My favorite comments from book fair attendee/writer wannabees – comments I have heard too-much-more-than-once – come from those who’ve wonder in awe to me about how I managed to have more than one book published by “real publishers” –

I think I should start by self-publishing. It’s easier, right?



About my few or no books are actually sold observation: sometimes the event authors buy each other’s books…which in my book doesn’t count…and which is how I came to obtain a copy about the Book That Shall Be Reviewed But Not Named.

Once again, I digress – this time, in getting on with my non-review.

Due to hearing the afore-mentioned enjoyable excerpt, I violated my oft-mentioned, principle-from-experience (which is: in general, I do not buy self-published books).  I bought the book, which has been in my enough-to-read-until-the-nuclear-holocaust pile for almost a year. I hadn’t gotten to cracking the covers, but as per the Sad Events mentioned in an earlier post, I was looking for “light” bedtime reading. But, by light I was referring to emotional impact, not basic, compositional competency.

Yep, the book was self-published, but not exactly in the Literary Lone Wolf manner. Many euphemisms have arisen to disguise self-publishing ventures. This book, as per a blurb in the book’s back pages, was the product of a “too tiny to be considered a micro-press.”

Micro press. In my petty imagination – aided by anecdotes participants in such ventures have shared – I picture the micro press members gathering coffee-klatch style to trade woe-is-me-bitches stories about the nasty mainstream publishers who reject their work [6]….




I’m trying not to be mean. Really. But no matter now micro or macro your press may be, please oh please, if you have a book in print, make it print-worthy.

Of course, with CreateSpace and Kobo and the ever-increasing number of self-publishing platforms (the term, before the e-book debacle revolution, was subsidy or Vanity Press), everyone from the pontificating drunk at the corner bar to my late Aunt Erva’s Rottadoodle can now have a book in print. [7]

So: you no longer have to go down to the copy shop to construct your spiral bound “book” for friends and family – you can have something that looks like a real book. And maybe you don’t care to be taken seriously as an Actual Published Author.  But whether you consider yourself a “real writer” or hobby publisher, for FFS, structure, plotting, grammar and punctuation matter.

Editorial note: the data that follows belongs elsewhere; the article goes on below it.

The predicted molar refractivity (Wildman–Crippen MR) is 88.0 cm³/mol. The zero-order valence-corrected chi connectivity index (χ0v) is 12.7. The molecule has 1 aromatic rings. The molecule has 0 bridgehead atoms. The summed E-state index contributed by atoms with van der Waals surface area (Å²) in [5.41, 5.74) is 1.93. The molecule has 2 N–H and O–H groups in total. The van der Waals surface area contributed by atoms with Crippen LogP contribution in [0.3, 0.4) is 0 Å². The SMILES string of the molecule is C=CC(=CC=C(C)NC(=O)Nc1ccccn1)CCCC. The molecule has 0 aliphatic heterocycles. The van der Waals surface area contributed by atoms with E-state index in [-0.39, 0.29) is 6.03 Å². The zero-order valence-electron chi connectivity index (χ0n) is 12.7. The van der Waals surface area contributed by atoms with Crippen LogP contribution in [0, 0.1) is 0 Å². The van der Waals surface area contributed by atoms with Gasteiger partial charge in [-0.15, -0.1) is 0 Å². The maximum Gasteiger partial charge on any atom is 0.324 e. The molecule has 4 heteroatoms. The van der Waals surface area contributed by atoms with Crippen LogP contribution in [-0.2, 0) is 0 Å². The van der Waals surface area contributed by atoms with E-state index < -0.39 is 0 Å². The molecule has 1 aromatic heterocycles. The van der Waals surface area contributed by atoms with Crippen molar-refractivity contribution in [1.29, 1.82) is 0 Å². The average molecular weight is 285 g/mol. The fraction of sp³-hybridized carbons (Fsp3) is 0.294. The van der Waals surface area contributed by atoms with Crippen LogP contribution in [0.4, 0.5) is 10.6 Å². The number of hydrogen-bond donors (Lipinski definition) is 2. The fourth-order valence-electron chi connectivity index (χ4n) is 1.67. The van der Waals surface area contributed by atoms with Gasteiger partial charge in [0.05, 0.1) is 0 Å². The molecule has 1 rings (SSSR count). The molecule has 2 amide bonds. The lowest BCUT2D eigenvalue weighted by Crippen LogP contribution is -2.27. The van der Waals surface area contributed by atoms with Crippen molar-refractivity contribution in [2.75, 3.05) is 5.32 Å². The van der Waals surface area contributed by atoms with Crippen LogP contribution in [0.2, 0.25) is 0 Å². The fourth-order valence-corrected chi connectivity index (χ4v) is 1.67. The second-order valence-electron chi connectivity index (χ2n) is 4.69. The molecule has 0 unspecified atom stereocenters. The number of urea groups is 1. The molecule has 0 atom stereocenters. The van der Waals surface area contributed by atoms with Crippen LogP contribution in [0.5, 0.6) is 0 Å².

And if perchance you want to be taken seriously as an author, don’t have your spouse (or any member of your family, or someone who owes you money) write your author bio/intro. Also, have your copy professionally edited, and by professionally I mean someone who knows what they’re doing, not your best buddy in your sewing circle/Tupperware party/retired fisherman’s club  micro-mini-press group. Find a truth teller, not a cheerleader/ego massager. Find someone outside your circle, someone who isn’t afraid of hurting your feelings, someone whom you will reimburse for their work. Isn’t the point to improve, to learn to be a better writer?

Here’s a bit of advice, for which I am once again violating my High Professional Standards ® (i.e., giving it away for free): a clever descriptive phrase used once is…well…clever. Used repeatedly, it becomes annoying and embarrassing – the literary equivalent of a sitcom character’s catchphrase (Dy-no-mite, anyone?).



Instead of writing we couldn’t afford a certain purchase the author used something ala my bank account groaned.  Yep, that’s a nice variant, and a chuckle-worthy image comes to mind. Now, be honest with yourself: that phrase isn’t destined to become a classic, no matter how many times you repeat it. Don’t use it a second time (and certainly not a third) in the same chapter.  As per my earlier advice, a good editor would have fixed that.

*   *   *

It’s Good to Dream

Earlier this week, during one of my morning walks, I was thinking about how I’d like to hear musical genre variants of classic TV show theme songs. [8] Disclosure:  you could inscribe the sum total of my musical talent on the tip of my index finger and still have room for the Declaration of independence; thus, this is not a project I moiself can undertake.  But for all you musical geniuses who follow this blog [9], I would be eternally grateful if you could come up with the following:


* a mariachi version of the Star Trek (original series, or Next Gen) theme
* The Ramones telling me how to get to Sesame Street
* A hard rock version – I’m thinking AC/DC – of the theme to The Love Boat
* a polka-flavored rendition of  that bad-ass, eight note riff from Mission: Impossible
* The Mary Tyler Moore Show theme as interpreted by Run DMC
* Weird Al Yankovic’s take on the ticking stopwatch intro to Sixty Minutes
* an all-tuba performance of the theme to Bonanza


And of course, Luciano Pavarotti singing the theme to The Brady Bunch. The gripping story of “the lovely lady/who was bringing up three very lovely girls” is one that lends itself to operatic treatment, Nest-ce-pas?




*   *   *

May your dreams be good and filled with melodic variety,
May you be proud of your enemies and patient with your literary critics,
and may the hijinks ensue.



Thanks for stopping by.  Au Vendredi!



[1] And if that isn’t a call for people to try to dig up some dirt on him, I don’t know what is. Anyone remember Gary Hart?

[2] Yo, Goodreads, how’s about at least a half and quarter star options?

[3] All together now, ye acronym amnesiacs:  FAVOR = For A Variety Of Reasons.